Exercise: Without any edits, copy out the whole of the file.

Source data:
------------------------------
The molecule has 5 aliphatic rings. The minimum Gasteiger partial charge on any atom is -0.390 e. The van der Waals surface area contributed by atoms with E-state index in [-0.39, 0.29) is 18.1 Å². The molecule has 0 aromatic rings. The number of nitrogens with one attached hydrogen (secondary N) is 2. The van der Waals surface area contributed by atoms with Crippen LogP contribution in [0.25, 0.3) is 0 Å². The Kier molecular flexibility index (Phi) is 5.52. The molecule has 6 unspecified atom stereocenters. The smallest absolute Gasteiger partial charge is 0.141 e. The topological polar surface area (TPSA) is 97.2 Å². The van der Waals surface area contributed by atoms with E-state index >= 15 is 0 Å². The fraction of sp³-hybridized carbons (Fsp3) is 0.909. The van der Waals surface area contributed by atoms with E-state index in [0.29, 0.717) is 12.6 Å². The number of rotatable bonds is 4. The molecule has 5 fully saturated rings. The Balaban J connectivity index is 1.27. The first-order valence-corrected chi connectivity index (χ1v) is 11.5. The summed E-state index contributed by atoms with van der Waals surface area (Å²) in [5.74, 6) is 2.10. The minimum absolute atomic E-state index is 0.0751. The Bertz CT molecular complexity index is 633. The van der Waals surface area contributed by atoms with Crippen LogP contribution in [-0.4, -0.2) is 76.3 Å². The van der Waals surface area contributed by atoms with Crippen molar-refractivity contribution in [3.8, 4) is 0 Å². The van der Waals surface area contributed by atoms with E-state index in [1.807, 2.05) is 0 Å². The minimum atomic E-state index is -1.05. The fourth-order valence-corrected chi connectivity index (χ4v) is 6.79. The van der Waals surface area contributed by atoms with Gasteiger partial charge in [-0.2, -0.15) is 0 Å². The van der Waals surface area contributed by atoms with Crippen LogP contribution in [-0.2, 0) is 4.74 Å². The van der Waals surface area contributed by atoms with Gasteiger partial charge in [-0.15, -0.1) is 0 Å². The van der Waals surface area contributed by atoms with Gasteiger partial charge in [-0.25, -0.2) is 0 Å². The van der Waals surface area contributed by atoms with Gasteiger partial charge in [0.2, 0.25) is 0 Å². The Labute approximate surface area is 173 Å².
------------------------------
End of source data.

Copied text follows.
The molecule has 5 aliphatic rings. The minimum Gasteiger partial charge on any atom is -0.390 e. The van der Waals surface area contributed by atoms with E-state index in [-0.39, 0.29) is 18.1 Å². The molecule has 0 aromatic rings. The number of nitrogens with one attached hydrogen (secondary N) is 2. The van der Waals surface area contributed by atoms with Crippen LogP contribution in [0.25, 0.3) is 0 Å². The Kier molecular flexibility index (Phi) is 5.52. The molecule has 6 unspecified atom stereocenters. The smallest absolute Gasteiger partial charge is 0.141 e. The topological polar surface area (TPSA) is 97.2 Å². The van der Waals surface area contributed by atoms with E-state index >= 15 is 0 Å². The fraction of sp³-hybridized carbons (Fsp3) is 0.909. The van der Waals surface area contributed by atoms with E-state index in [0.29, 0.717) is 12.6 Å². The number of rotatable bonds is 4. The molecule has 5 fully saturated rings. The Balaban J connectivity index is 1.27. The first-order valence-corrected chi connectivity index (χ1v) is 11.5. The summed E-state index contributed by atoms with van der Waals surface area (Å²) in [5.74, 6) is 2.10. The minimum absolute atomic E-state index is 0.0751. The Bertz CT molecular complexity index is 633. The van der Waals surface area contributed by atoms with Crippen LogP contribution in [-0.4, -0.2) is 76.3 Å². The van der Waals surface area contributed by atoms with Crippen molar-refractivity contribution in [3.8, 4) is 0 Å². The van der Waals surface area contributed by atoms with E-state index in [1.807, 2.05) is 0 Å². The minimum atomic E-state index is -1.05. The fourth-order valence-corrected chi connectivity index (χ4v) is 6.79. The van der Waals surface area contributed by atoms with Gasteiger partial charge in [-0.2, -0.15) is 0 Å². The van der Waals surface area contributed by atoms with Crippen LogP contribution in [-0.2, 0) is 4.74 Å². The van der Waals surface area contributed by atoms with Gasteiger partial charge in [-0.15, -0.1) is 0 Å². The van der Waals surface area contributed by atoms with Gasteiger partial charge in [-0.25, -0.2) is 0 Å². The van der Waals surface area contributed by atoms with Gasteiger partial charge in [0.2, 0.25) is 0 Å². The Labute approximate surface area is 173 Å².